Thoughts on Portals and Blogs

Posted: June 26th, 2003 | No Comments »

Here I a few thoughts gathered while discussing portals and blogs on TecfaSEED:

Idea of a blog/portal publishing tool:
- The ultimate goal of “Tell a portal” could be described as “Write once, publish everywhere”. Meaning a contribution (article) written on a [we-]blog/portal can be published in another [we-]blog/portal. The owner keeping full ownership of his contribution (keep the article on his personal blog or simply on his PC/PDA, …).
- It is based on the idea the we live in individualistic societies where people want to be noticed (if not rewarded) and want to be able to keep ownership of their contributions (e.g. to keep as centralized personal knowledge base).
- Use of trackbacks to follow discussion on multiple sites
- In some ways, freelance journalists and editorialists already work in such way (write an editorial which is published in several papers).
- one-does-it-all portal application need to be nuked and be replaced by distributed portals :) i.e. a portal should only be a thin layer/proxy which aggregates content and tools.
- I believe that a portal like TecfaSEED needs more personal contribution/thoughts and not only “hey I have seen this and go test it yourself” kind of post. Personal contributions are found in weblogs.
- Use of a cache to store distributed content

- Editing needs to be synchronized across multiple sites
- Might be harder to build communities if contributors do not even dare connecting to portals

Portal and blog contributors/communities:
- I believe people writing in portals do it mainly when they become community leaders and start to “own” the virtual place. From that point of view I do not think they are less egomaniac and more sharing-oriented than personal bloggers. People do not heavy contribute outside of their sphere of ownership. Nico did not agree with that statement and replied “check and count the number of “anonymous coward” who posts comments !!!!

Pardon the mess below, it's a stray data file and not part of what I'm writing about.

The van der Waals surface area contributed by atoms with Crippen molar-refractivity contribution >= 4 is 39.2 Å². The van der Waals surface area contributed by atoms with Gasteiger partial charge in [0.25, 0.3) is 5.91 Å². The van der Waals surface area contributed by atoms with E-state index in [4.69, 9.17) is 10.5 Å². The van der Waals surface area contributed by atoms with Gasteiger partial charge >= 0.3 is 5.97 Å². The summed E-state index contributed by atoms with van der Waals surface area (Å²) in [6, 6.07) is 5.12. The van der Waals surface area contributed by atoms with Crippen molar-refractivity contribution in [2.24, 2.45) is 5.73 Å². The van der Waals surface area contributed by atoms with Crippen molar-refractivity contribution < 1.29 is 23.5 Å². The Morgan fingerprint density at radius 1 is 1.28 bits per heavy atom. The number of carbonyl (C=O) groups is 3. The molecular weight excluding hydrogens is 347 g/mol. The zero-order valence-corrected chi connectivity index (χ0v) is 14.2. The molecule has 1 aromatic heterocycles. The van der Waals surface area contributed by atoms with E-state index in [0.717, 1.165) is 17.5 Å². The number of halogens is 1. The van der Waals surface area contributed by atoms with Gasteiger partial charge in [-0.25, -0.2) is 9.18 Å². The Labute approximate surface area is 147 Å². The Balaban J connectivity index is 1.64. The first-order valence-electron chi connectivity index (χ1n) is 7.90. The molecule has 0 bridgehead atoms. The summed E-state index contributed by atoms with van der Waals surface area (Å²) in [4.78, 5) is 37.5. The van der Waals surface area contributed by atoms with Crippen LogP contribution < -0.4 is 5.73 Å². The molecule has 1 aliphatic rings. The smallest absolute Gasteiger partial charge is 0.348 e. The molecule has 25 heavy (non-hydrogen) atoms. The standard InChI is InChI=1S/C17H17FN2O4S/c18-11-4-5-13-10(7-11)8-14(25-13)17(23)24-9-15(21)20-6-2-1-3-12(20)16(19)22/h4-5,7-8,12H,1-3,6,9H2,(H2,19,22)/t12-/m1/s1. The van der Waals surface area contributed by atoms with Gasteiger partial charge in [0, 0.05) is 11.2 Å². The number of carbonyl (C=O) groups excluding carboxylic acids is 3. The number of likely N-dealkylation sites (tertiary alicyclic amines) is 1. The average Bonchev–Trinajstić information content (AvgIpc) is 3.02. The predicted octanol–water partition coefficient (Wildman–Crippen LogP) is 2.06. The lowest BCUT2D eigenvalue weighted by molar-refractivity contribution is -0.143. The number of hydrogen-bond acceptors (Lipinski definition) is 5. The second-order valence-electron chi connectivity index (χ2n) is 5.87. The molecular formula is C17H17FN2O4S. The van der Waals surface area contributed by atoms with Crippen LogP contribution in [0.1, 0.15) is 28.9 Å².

Reasons tro write in my blog first (and then maybe post somewhere else):
- full ownership of my contribution (my writings won”t disappear when a third person decides so… what happens if the TecfaSEED community dies and the activity is stopped on the portal)
- some sort of personal knowledge management (caterorized, sortable, searchable)
- centralized way to keep track of my thoughts
- self-creation of my own community (links, blogroll, trackbacks)
- a proof of some of my knowledge/contributions to a future employer

My own terms to describe both communities:
Blog: self-centered, evolving (based on bursts) individual-centered
Portal: “anchored”, topic-centered

An paper on the evolution of the Blogspace: “On the Bursty Evolution of Blogspace

Social Scaffolding in Online Communities

Posted: June 23rd, 2003 | No Comments »

The 9 design strategies for community building mentionned in Community Building by Amy Jo Kim:

  • Define and articulate your purpose: communities come to life when they fulfill an ongoing need in people’s lives